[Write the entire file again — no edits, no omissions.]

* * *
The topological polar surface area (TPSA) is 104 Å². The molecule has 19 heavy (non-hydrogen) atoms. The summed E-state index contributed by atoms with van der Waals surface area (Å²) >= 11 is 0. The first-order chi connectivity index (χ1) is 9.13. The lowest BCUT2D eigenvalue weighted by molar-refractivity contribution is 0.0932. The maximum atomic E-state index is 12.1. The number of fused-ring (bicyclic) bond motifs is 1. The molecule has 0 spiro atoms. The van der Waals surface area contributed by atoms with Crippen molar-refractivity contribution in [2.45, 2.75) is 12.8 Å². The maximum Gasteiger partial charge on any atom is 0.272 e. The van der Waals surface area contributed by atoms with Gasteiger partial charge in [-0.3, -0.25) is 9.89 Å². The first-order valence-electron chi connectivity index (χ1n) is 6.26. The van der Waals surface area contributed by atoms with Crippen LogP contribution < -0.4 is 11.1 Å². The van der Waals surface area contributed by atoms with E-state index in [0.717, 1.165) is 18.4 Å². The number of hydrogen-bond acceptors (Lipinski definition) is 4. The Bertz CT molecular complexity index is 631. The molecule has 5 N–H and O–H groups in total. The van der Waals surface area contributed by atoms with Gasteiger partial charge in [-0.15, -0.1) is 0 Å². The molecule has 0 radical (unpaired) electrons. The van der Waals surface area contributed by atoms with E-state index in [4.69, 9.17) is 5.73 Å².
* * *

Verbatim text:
The topological polar surface area (TPSA) is 104 Å². The molecule has 19 heavy (non-hydrogen) atoms. The summed E-state index contributed by atoms with van der Waals surface area (Å²) >= 11 is 0. The first-order chi connectivity index (χ1) is 9.13. The lowest BCUT2D eigenvalue weighted by molar-refractivity contribution is 0.0932. The maximum atomic E-state index is 12.1. The number of fused-ring (bicyclic) bond motifs is 1. The molecule has 0 spiro atoms. The van der Waals surface area contributed by atoms with Crippen molar-refractivity contribution in [2.45, 2.75) is 12.8 Å². The maximum Gasteiger partial charge on any atom is 0.272 e. The van der Waals surface area contributed by atoms with Gasteiger partial charge in [-0.3, -0.25) is 9.89 Å². The first-order valence-electron chi connectivity index (χ1n) is 6.26. The van der Waals surface area contributed by atoms with Crippen LogP contribution < -0.4 is 11.1 Å². The van der Waals surface area contributed by atoms with E-state index in [0.717, 1.165) is 18.4 Å². The number of hydrogen-bond acceptors (Lipinski definition) is 4. The Bertz CT molecular complexity index is 631. The molecule has 5 N–H and O–H groups in total. The van der Waals surface area contributed by atoms with Gasteiger partial charge in [-0.15, -0.1) is 0 Å². The molecule has 0 radical (unpaired) electrons. The van der Waals surface area contributed by atoms with E-state index in [4.69, 9.17) is 5.73 Å².